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Advocacy

Should We Think Like a Litigator?

Should we think like a litigator?

In my opinion, yes.

In law, as in life, logical reasoning is superior to emotional reasoning. The rational, reasoned decision-maker will beat the emotional decision maker almost every time.

As Naval Ravikant says, the goal is to be the “coolest cucumber in the room”.

But how do we do that?

Lawyers are taught to recognize the “fact pattern” — that is, the objective facts as far as we can know them from the available evidence — and analyze them in light of the governing cases which apply to that fact pattern.

This is a disciplined, objective mental model that removes (or at least attempts to limit) our biases, emotions, and wishful thinking. Here we will examine how best to Think Like a Litigator.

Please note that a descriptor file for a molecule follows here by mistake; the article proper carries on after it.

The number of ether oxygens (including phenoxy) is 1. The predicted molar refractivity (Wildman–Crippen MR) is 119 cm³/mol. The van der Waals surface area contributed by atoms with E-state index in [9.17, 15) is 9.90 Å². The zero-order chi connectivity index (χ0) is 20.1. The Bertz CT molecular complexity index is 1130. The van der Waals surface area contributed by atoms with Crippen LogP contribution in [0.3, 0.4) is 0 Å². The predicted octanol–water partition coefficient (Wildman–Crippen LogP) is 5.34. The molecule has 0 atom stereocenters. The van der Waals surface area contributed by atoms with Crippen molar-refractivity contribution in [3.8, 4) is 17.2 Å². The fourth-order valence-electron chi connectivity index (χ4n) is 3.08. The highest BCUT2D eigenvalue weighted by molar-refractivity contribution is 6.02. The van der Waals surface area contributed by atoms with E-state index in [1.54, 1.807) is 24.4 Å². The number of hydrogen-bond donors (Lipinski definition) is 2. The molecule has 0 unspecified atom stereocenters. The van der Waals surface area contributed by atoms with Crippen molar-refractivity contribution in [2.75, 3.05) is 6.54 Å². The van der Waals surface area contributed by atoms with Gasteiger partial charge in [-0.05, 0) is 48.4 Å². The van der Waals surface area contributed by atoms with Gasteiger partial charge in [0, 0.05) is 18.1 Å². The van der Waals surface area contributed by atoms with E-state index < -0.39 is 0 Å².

This isn’t a legal blog in the strict sense, however. The project here is to bring in elements of psychology, game theory, logic, philosophy, negotiation and personal development to examine how one can advocate effectively on one’s own behalf, as well as others. Why is this important? Because the world is a complicated place, with individuals constantly pushed and pulled by government, technology, and industry. Now more than ever, a commitment to individual sovereignty, classical liberal values and basic freedoms is needed. We all need to be able to fight the necessary fights. And to do that, we just may need to Think Like a Litigator.

RAF

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